Philippians 4.5-9; The Apostle Paul, NRSV
5Let your gentleness be known to everyone. The Lord is near. 6Do not worry about anything, but in everything by prayer and supplication with thanksgiving let your requests be made known to God. 7And the peace of God, which surpasses all understanding, will guard your hearts and your minds in Christ Jesus. 8Finally, beloved, whatever is true, whatever is honorable, whatever is just, whatever is pure, whatever is pleasing, whatever is commendable, if there is any excellence and if there is anything worthy of praise, think about these things. 9Keep on doing the things that you have learned and received and heard and seen in me, and the God of peace will be with you.
“How do you become your better self?” is a question many ask themselves. But the answer, of course, is contingent upon who you believe yourself to be.
Some regard themselves as the sons or daughters of their parents; or, later in life, the parents of their sons and daughters. Some regard themselves as self-made individuals who have chosen and determined who they are. Some prefer not to inquire about who they are, and are satisfied with just being. Some are content with living in the moment with no focused sense of direction, while others are very goal-oriented and have definitive plans for their future.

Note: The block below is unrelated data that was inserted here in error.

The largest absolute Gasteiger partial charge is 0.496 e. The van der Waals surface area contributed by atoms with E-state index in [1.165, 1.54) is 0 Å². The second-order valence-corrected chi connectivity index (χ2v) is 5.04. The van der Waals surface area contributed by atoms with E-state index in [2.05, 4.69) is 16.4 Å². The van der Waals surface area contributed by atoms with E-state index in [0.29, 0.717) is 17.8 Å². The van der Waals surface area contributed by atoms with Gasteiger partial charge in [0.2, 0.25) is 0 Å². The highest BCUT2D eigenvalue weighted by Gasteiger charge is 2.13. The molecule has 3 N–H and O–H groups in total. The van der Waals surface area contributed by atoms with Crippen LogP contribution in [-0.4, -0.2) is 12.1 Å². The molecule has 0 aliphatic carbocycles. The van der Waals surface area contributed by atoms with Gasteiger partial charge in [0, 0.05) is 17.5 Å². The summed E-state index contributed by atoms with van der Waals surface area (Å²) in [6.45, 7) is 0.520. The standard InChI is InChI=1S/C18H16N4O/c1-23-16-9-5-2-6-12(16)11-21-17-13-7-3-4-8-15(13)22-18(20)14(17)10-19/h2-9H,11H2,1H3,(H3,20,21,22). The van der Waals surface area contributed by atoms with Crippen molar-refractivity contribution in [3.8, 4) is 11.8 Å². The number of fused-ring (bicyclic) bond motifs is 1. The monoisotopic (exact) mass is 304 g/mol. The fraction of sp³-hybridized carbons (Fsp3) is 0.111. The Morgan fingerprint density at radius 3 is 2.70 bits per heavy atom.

Some seek to find themselves in the accumulation of fortune or fame, and others simply want to be a normal or average person. Some seek answers from God as to whom God has created them to be. And some have a high mission or noble purpose in their lives, and see themselves as one who strives to live out that ideal.
Some think that every person is uniquely different in who they are from others; whereas others think that we all are essentially the same and it is only how we live out who we are that makes us see ourselves as different.
How you frame your life, its meaning, value, and worth in the greater scheme of things makes a tremendous difference in answering who is your better or best self.
Are we created at birth with a divine purpose, and if so how do we discern this purpose? Or are we created with the inherent capacity to consider and create who we really are?
What makes us who we are? Is it predetermined, or are we given the freedom to choose who it is that we are or will become?